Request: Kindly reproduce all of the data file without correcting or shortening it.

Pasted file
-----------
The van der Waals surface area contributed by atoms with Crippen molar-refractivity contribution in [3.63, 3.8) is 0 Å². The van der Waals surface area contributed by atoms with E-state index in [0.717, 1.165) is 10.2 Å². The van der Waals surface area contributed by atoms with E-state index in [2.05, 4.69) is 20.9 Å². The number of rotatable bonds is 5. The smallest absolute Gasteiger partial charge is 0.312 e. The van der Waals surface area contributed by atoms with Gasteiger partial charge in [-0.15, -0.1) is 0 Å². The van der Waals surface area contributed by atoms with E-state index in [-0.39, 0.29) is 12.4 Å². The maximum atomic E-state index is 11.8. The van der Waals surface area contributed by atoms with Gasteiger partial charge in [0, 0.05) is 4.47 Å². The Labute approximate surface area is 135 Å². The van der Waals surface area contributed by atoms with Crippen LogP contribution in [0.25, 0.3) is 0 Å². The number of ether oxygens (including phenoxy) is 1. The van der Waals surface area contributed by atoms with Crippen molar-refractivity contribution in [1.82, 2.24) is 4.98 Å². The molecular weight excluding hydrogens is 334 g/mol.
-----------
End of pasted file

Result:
The van der Waals surface area contributed by atoms with Crippen molar-refractivity contribution in [3.63, 3.8) is 0 Å². The van der Waals surface area contributed by atoms with E-state index in [0.717, 1.165) is 10.2 Å². The van der Waals surface area contributed by atoms with E-state index in [2.05, 4.69) is 20.9 Å². The number of rotatable bonds is 5. The smallest absolute Gasteiger partial charge is 0.312 e. The van der Waals surface area contributed by atoms with Gasteiger partial charge in [-0.15, -0.1) is 0 Å². The van der Waals surface area contributed by atoms with E-state index in [-0.39, 0.29) is 12.4 Å². The maximum atomic E-state index is 11.8. The van der Waals surface area contributed by atoms with Gasteiger partial charge in [0, 0.05) is 4.47 Å². The Labute approximate surface area is 135 Å². The van der Waals surface area contributed by atoms with Crippen LogP contribution in [0.25, 0.3) is 0 Å². The number of ether oxygens (including phenoxy) is 1. The van der Waals surface area contributed by atoms with Crippen molar-refractivity contribution in [1.82, 2.24) is 4.98 Å². The molecular weight excluding hydrogens is 334 g/mol.